The obelisk, named Cleopatra's Needle has a twin in London, both examples are made of red granite, stand about 21 metres (69 ft) high, weigh about 224 tons and are inscribed with Egyptian hieroglyphs. They were originally erected in the Egyptian city of Heliopolis on the orders of Thutmose III, around 1450 BC. The granite was cut from the quarries of Aswan, near the first cataract of the Nile.
The inscriptions on the obelisks were added around 1250 BC by Ramesses II to commemorate his military victories. The obelisks were moved to Alexandria and set up in the Caesareum – a temple built by Cleopatra in honour of Mark Antony or Julius Caesar – by the Romans in 12 BC, during the reign of Augustus, but were toppled some time later. This had the fortuitous effect of burying their faces and so preserving most of the hieroglyphs.
In the late 19th century, during a surge of renewed international interest in Egyptian antiquities, the Egyptian government offered one obelisk to England and the other to the United States to further diplomatic relations. Transporting the Central Park Obelisk from Alexandria to New York City was an extraordinary undertaking – it was shipped aboard a cargo vessel called the SS Denton, built especially for the task in England. The Obelisk was rolled on cannonballs through a 360-square-foot hole cut in the starboard hull of the ship; impressively, it took only eight hours to load the 220-ton monument! After a month at sea, the Obelisk arrived in Staten Island. Its journey was far from over, however. It took six months to move the Obelisk from a Staten Island dock to its current location in Central Park, and a specially built railroad was built just for the task. Thousands of New Yorkers gathered to watch as the Obelisk was erected on January 22, 1881.
There has been much speculation about the chemical and physical weathering of the obelisk since its arrival in New York. The London obelisk was “sealed” with paraffin wax just after arrival, while the same measure was not carried out in New York until some time later. The condition of the New York obelisk is much worse than the one in London. Typical average temperatures in London range from 5 - 23 degreees celsius over the course of a year whereas New York's range from -2 - 30 degrees celsius. (See gallery pictures for graphs of temperature changes).
Weathering and erosion are often confused. Weathering is the wearing away of rocks. Erosion is the movement of the broken pieces away from the site of weathering. There are two types of weathering to consider here:
The weathering of rocks by chemicals is called chemical weathering. Rainwater is naturally slightly acidic because carbon dioxide from the air dissolves in it. Minerals in rocks may react with the rainwater, causing the rock to be weathered. Some types of rock are not easily weathered by chemicals. For example, granite and gabbro are hard rocks that are weathered only slowly. Still some of their minerals do react with the acids in rainwater to form new, weaker substances that crumble and fall away.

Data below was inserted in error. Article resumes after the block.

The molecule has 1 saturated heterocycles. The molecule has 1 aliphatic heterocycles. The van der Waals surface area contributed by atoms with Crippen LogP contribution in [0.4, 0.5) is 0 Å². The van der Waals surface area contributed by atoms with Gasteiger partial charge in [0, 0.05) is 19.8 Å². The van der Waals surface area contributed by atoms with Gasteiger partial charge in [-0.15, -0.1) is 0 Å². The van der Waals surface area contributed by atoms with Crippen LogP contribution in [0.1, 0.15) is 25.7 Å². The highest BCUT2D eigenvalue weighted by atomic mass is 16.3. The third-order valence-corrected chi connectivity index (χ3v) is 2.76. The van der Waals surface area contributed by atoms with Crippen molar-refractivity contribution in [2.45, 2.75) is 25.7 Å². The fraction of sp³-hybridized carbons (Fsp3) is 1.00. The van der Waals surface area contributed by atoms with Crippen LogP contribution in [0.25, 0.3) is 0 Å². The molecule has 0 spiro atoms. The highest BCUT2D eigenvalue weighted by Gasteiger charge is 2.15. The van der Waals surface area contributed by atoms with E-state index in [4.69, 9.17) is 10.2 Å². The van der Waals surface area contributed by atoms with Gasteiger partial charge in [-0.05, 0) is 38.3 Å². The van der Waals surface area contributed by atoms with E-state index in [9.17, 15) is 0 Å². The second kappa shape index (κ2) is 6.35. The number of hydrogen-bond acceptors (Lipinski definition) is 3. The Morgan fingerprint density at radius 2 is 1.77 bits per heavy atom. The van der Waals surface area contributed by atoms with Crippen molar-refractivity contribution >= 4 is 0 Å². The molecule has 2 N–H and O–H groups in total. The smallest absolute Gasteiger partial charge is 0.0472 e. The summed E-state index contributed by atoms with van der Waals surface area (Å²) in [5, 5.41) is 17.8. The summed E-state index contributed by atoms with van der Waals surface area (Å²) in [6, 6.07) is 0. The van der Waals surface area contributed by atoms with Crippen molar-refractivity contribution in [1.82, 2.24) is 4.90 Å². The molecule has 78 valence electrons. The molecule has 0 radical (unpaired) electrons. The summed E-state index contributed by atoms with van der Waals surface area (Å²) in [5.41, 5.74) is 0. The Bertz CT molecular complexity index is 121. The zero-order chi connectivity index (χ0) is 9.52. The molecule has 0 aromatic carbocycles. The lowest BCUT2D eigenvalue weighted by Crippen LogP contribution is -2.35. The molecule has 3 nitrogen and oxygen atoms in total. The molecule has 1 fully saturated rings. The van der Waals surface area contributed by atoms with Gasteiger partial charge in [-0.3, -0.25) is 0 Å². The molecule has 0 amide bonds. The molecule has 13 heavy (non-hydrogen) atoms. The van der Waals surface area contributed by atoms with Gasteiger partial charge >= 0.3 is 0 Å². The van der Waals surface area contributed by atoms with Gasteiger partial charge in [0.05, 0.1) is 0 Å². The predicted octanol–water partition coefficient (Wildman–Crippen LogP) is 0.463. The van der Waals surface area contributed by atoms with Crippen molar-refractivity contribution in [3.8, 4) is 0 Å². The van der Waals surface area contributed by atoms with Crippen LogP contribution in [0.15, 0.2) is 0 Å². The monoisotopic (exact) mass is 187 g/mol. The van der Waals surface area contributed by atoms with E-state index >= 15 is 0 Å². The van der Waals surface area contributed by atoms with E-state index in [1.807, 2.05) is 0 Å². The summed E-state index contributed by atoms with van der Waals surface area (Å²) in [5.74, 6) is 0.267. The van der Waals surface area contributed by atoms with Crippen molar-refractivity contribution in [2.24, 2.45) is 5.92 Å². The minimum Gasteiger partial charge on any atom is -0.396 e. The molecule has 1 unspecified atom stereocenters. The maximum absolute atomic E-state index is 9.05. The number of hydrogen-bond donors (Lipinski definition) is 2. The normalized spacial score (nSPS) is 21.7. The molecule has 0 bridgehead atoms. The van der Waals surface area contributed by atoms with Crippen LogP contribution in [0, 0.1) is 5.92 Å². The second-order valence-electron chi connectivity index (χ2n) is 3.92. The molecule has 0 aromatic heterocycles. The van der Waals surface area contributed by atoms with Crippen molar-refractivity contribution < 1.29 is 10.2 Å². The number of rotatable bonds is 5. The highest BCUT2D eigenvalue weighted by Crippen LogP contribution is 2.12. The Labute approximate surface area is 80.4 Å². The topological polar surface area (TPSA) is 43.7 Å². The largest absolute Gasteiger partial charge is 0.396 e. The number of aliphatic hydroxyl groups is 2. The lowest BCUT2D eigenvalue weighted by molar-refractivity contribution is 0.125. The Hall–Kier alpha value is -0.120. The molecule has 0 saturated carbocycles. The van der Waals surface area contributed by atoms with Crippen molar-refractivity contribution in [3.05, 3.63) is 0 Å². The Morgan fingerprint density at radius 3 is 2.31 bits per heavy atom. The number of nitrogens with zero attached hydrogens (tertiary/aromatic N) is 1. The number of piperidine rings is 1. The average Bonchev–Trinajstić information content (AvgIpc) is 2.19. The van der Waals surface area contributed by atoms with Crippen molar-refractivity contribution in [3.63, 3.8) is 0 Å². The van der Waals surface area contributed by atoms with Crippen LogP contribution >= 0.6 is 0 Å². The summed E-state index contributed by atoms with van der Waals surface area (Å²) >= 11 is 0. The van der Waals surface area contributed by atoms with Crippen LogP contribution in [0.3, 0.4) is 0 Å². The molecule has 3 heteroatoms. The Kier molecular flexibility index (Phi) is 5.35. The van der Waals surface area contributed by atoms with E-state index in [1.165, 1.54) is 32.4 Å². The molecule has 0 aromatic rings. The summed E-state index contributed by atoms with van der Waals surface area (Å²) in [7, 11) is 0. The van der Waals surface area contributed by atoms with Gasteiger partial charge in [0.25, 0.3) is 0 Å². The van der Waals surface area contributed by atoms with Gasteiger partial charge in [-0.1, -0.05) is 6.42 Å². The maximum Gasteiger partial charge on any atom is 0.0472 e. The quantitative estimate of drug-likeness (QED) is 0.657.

When fossil fuels such as coal, oil and natural gas are burned, carbon dioxide and sulphur dioxide escape into the air. These dissolve in the water in the clouds and make the rainwater more acidic than normal. When this happens, we call the rain 'acid rain'.
Acid rain makes chemical weathering happen more quickly. Buildings and statues made from rock are damaged as a result. This is worse when the rock is limestone rather than granite.
Physical weathering is caused by physical changes such as changes in temperature, freezing and thawing, and the effects of wind, rain and waves.
When a rock gets hot it expands a little, and when a rock gets cold it contracts a little. If a rock is heated and cooled many times, cracks form and pieces of rock fall away.
Wind, rain and waves can all cause weathering. The wind can blow tiny grains of sand against a rock. These wear the rock away and weather it. Rain and waves can also wear away rock over long periods of time.
Water expands slightly when it freezes into ice. If water gets into a crack in a rock and then freezes, it expands andpushes the crack further apart. When the ice melts later, water can get further into the crack. When the rock freezes again, it expands and makes the crack even bigger. This process of freezing and thawing can continue until the crack becomes so big that a piece of rock falls off.
- Eventually all trace of the hieroglyphs will be lost (unless the needle is preserved). Will this be caused by erosion or weathering?
- The twin to this obelisk can be found in London. The hieroglyphs on that one have suffered less than this example despite being made from the same granite. Why do you think that is? (Hint think about what the London one had done to it on arrival and any differences in physical conditions between the two cities).
- Describe the nature of the damage as you see it (at the top, middle, bottom etc). Are all faces damaged to the same extent?
As an optional extra post a picture of yourself and or your GPSr in front of the needle to prove your visit.
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